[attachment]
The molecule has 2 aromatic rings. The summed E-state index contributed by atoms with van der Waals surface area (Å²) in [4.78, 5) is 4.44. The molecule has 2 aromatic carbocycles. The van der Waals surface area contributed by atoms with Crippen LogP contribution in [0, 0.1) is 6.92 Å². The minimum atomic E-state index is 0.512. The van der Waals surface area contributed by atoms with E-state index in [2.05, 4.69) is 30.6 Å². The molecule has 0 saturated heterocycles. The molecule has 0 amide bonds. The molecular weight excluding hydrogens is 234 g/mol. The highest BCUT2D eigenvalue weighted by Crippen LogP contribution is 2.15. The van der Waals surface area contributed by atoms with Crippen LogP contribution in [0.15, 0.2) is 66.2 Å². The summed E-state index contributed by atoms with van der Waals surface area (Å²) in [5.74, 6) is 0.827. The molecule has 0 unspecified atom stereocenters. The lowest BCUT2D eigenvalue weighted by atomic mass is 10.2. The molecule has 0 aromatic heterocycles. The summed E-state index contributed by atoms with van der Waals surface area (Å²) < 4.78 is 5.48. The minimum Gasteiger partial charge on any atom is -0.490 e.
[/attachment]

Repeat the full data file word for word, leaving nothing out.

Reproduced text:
The molecule has 2 aromatic rings. The summed E-state index contributed by atoms with van der Waals surface area (Å²) in [4.78, 5) is 4.44. The molecule has 2 aromatic carbocycles. The van der Waals surface area contributed by atoms with Crippen LogP contribution in [0, 0.1) is 6.92 Å². The minimum atomic E-state index is 0.512. The van der Waals surface area contributed by atoms with E-state index in [2.05, 4.69) is 30.6 Å². The molecule has 0 saturated heterocycles. The molecule has 0 amide bonds. The molecular weight excluding hydrogens is 234 g/mol. The highest BCUT2D eigenvalue weighted by Crippen LogP contribution is 2.15. The van der Waals surface area contributed by atoms with Crippen LogP contribution in [0.15, 0.2) is 66.2 Å². The summed E-state index contributed by atoms with van der Waals surface area (Å²) in [5.74, 6) is 0.827. The molecule has 0 unspecified atom stereocenters. The lowest BCUT2D eigenvalue weighted by atomic mass is 10.2. The molecule has 0 aromatic heterocycles. The summed E-state index contributed by atoms with van der Waals surface area (Å²) < 4.78 is 5.48. The minimum Gasteiger partial charge on any atom is -0.490 e.